|LETTER TO EDITOR
|Year : 2016 | Volume
| Issue : 2 | Page : 192-193
Hematology clinicopathological exercise
Asmaa Mohammed Thanun
Department of Hematopathology, Sulaymaniyah Teaching Hospital, Sulaymaniyah, Iraq
|Date of Web Publication||11-Jan-2017|
Asmaa Mohammed Thanun
Department of Hematopathology, Sulaymaniyah Teaching Hospital, Sulaymaniyah
Source of Support: None, Conflict of Interest: None
|How to cite this article:|
Thanun AM. Hematology clinicopathological exercise. Iraqi J Hematol 2016;5:192-3
A 55-year-old male presented with hemoptysis and clubbing of fingers with no organomegaly. His full blood count revealed normochromic normocytic anemia (Hb: 8.6 g/dl), absolute neutrophilia (8.3 × 10 9 /I), normal platelet count, and high erythrocyte sedimentation rate (110 mm/h). chest X-ray shows bilateral hilar lymphadenopathy, computed tomography (CT) scan of chest show diffuse ground glass appearance and reticulonodular shadow. Sputum for acid-fast bacillus was negative.
The patient was admitted to the hospital and given two pints of blood with trial of antituberculosis drugs.
After 2 weeks, the patient came with severe anemia and jaundice, splenomegaly, Hb: 5.4 g/dl, leukoerythroblastic blood picture, spherocytosis, reticulocyte count after correction with positive crankcase ventilation 11%, direct antiglobulin test positive, total serum bilirubin: 5 mmol/I, nearly equal fractions of direct and indirect types. Bone marrow aspiration findings are illustrated in [Figure 1]a and b.
- Describe the bone marrow findings and your provisional diagnosis?
- What other investigations should the patient send for to confirm the diagnosis?
| Answers|| |
- B. M slides show hypercellular marrow with erythroid hyperplasia, hemophagocytosis, and presence of nonhemopoietic cells in clusters and scattered throughout the marrow cells. The provisional diagnosis is nonhematopoietic metastatic cancer with hemophagocytic syndrome [Figure 2]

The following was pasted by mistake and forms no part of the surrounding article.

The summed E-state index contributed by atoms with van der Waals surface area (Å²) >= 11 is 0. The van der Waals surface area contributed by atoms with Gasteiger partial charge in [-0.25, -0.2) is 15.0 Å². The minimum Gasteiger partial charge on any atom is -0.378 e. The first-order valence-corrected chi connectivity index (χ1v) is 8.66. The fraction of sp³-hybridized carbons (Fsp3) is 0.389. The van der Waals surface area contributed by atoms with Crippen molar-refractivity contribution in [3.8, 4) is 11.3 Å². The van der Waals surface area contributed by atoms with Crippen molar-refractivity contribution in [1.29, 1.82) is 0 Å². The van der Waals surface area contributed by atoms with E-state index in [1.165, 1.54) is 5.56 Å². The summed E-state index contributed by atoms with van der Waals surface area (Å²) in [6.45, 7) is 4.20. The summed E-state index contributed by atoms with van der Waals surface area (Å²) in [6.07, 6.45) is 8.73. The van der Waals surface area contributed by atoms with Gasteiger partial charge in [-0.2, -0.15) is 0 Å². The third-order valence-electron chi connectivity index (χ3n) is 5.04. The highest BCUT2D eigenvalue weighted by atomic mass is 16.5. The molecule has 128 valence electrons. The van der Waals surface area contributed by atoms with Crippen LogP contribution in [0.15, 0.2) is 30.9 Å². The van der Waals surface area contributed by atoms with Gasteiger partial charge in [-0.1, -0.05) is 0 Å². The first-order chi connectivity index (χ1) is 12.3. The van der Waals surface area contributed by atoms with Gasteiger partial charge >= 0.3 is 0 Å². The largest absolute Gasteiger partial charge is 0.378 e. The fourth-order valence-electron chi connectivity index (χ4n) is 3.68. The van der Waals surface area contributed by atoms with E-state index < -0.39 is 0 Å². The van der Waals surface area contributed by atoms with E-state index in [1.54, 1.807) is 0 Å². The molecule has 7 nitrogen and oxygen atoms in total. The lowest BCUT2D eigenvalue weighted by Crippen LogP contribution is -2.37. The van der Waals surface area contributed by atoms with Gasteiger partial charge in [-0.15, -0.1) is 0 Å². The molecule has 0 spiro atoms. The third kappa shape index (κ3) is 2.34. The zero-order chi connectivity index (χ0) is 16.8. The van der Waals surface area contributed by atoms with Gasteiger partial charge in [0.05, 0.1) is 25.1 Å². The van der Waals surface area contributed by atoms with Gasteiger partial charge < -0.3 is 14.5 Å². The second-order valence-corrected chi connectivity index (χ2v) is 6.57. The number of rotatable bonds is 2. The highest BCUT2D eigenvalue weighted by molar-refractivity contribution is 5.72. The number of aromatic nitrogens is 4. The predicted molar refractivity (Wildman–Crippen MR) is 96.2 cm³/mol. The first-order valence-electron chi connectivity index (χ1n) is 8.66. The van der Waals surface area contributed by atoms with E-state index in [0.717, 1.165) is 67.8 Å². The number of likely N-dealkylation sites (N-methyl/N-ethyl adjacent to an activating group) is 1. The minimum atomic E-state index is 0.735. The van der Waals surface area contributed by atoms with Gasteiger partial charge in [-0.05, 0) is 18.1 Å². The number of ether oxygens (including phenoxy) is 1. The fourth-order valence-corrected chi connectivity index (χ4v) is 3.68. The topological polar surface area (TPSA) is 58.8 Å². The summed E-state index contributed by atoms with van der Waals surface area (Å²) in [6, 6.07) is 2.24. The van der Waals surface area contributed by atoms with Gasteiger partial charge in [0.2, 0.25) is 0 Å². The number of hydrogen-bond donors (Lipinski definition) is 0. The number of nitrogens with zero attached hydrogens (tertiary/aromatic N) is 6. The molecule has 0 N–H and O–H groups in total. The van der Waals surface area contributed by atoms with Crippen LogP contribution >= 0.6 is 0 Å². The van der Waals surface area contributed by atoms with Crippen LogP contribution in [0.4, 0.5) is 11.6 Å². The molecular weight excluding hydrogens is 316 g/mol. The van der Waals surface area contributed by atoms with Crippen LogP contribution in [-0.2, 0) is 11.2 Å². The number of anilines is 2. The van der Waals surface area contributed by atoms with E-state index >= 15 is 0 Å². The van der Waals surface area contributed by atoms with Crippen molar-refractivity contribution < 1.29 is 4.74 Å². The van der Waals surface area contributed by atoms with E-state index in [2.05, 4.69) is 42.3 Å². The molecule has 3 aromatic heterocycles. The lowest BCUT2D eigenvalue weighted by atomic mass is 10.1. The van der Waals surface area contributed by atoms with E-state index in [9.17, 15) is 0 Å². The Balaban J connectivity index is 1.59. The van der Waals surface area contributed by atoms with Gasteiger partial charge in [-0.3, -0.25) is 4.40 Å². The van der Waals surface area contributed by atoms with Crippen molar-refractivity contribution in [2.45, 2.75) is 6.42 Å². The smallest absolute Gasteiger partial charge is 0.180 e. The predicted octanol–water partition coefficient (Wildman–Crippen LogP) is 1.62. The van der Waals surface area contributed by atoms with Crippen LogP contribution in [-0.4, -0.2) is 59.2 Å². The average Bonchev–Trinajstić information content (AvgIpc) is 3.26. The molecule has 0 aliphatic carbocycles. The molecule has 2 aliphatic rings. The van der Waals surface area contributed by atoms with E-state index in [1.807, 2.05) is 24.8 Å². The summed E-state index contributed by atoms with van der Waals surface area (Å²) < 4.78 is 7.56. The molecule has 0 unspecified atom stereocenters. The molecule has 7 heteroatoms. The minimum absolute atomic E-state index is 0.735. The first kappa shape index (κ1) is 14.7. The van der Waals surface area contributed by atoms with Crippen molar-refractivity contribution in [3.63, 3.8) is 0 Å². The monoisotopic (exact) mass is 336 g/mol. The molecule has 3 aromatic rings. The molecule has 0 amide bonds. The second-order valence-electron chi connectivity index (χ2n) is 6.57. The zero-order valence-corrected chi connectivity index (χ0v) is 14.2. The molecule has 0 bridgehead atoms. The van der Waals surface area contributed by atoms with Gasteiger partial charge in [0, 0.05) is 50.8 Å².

|Figure 2: Nonhematopoietic metastatic cancer with hemophagocytic syndrome|
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- Tumor markers, biopsy from suspected lesion (in this case via mediastinoscopy), serum ferritin, soluble CD25, serum triglycerides, plasma fibrinogen. CT neck, chest, and abdomen.
Hemophagocytic lymphohistiocytosis (HLH) represents a spectrum of hyperinflammatory disorders associated with activation of cytotoxic T- and natural killer (NK) cells, and macrophages. The excessive immune activation results in the clinical hallmarks of HLH, including fever, hepatosplenomegaly, and cytopenias, combined with a characteristic set of laboratory parameters (elevated ferritin, triglycerides, soluble CD25, transaminases, lactate dehydrogenase, d-dimers; decreased fibrinogen, albumin, and sodium). 
The triggers for HLH are infections such as Epstein-Barr virus, autoimmune diseases (rheumatoid arthritis or systemic lupus erythematosus), and malignancies. The proportion of each tumor type in adult patients with HLH in the context of a malignancy is reported to be 35% for T-cell or NK lymphomas, 32% for B-cell lymphomas, 6% for leukemias, 6% for Hodgkin lymphomas, 14% for other and nonspecified hematologic neoplasm, and 3% for not specified neoplasms. 
Solid tumors are not commonly associated with HLH with only 3% prevalence in adults.  In particular, mediastinal germ-cell tumors have been reported. 
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Conflicts of interest
There are no conflicts of interest.
| References|| |
Lehmberg K, Nichols KE, Henter JI, Girschikofsky M, Greenwood T, Jordan M, et al.
Consensus recommendations for the diagnosis and management of hemophagocytic lymphohistiocytosis associated with malignancies. Haematologica 2015;100:997-1004.
Ramos-Casals M, Brito-Zerón P, López-Guillermo A, Khamashta MA, Bosch X. Adult haemophagocytic syndrome. Lancet 2014;383:1503-16.
Nichols CR, Roth BJ, Heerema N, Griep J, Tricot G. Hematologic neoplasia associated with primary mediastinal germ-cell tumors. N Engl J Med 1990;322:1425-9.
[Figure 1], [Figure 2]